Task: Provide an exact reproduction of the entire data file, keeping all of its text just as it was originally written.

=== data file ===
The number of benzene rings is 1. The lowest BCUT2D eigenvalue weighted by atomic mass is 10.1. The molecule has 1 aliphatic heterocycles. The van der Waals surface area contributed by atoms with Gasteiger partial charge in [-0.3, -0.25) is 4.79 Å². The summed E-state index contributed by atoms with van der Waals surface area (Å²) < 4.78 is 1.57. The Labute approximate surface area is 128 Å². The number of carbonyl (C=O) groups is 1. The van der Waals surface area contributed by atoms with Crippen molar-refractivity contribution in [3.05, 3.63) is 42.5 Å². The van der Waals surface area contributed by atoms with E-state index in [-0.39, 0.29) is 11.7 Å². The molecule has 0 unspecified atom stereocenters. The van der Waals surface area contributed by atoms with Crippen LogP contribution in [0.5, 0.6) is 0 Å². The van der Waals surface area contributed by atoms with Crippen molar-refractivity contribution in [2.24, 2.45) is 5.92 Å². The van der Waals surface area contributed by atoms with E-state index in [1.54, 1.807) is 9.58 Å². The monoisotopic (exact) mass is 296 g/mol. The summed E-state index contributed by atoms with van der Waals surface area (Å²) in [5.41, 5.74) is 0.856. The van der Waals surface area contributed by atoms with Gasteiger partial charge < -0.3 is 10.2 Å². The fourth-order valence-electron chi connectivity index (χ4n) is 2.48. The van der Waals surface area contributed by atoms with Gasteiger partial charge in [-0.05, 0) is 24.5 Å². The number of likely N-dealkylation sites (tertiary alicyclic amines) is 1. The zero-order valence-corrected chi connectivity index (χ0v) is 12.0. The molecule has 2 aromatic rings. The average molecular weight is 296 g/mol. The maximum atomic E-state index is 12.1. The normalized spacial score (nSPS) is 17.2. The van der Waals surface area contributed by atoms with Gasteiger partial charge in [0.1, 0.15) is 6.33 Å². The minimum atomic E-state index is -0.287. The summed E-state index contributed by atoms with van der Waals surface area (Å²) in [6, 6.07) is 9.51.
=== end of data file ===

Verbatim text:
The number of benzene rings is 1. The lowest BCUT2D eigenvalue weighted by atomic mass is 10.1. The molecule has 1 aliphatic heterocycles. The van der Waals surface area contributed by atoms with Gasteiger partial charge in [-0.3, -0.25) is 4.79 Å². The summed E-state index contributed by atoms with van der Waals surface area (Å²) < 4.78 is 1.57. The Labute approximate surface area is 128 Å². The number of carbonyl (C=O) groups is 1. The van der Waals surface area contributed by atoms with Crippen molar-refractivity contribution in [3.05, 3.63) is 42.5 Å². The van der Waals surface area contributed by atoms with E-state index in [-0.39, 0.29) is 11.7 Å². The molecule has 0 unspecified atom stereocenters. The van der Waals surface area contributed by atoms with Crippen LogP contribution in [0.5, 0.6) is 0 Å². The van der Waals surface area contributed by atoms with Crippen molar-refractivity contribution in [2.24, 2.45) is 5.92 Å². The van der Waals surface area contributed by atoms with E-state index in [1.54, 1.807) is 9.58 Å². The monoisotopic (exact) mass is 296 g/mol. The summed E-state index contributed by atoms with van der Waals surface area (Å²) in [5.41, 5.74) is 0.856. The van der Waals surface area contributed by atoms with Gasteiger partial charge < -0.3 is 10.2 Å². The fourth-order valence-electron chi connectivity index (χ4n) is 2.48. The van der Waals surface area contributed by atoms with Gasteiger partial charge in [-0.05, 0) is 24.5 Å². The number of likely N-dealkylation sites (tertiary alicyclic amines) is 1. The zero-order valence-corrected chi connectivity index (χ0v) is 12.0. The molecule has 2 aromatic rings. The average molecular weight is 296 g/mol. The maximum atomic E-state index is 12.1. The normalized spacial score (nSPS) is 17.2. The van der Waals surface area contributed by atoms with Gasteiger partial charge in [0.1, 0.15) is 6.33 Å². The minimum atomic E-state index is -0.287. The summed E-state index contributed by atoms with van der Waals surface area (Å²) in [6, 6.07) is 9.51.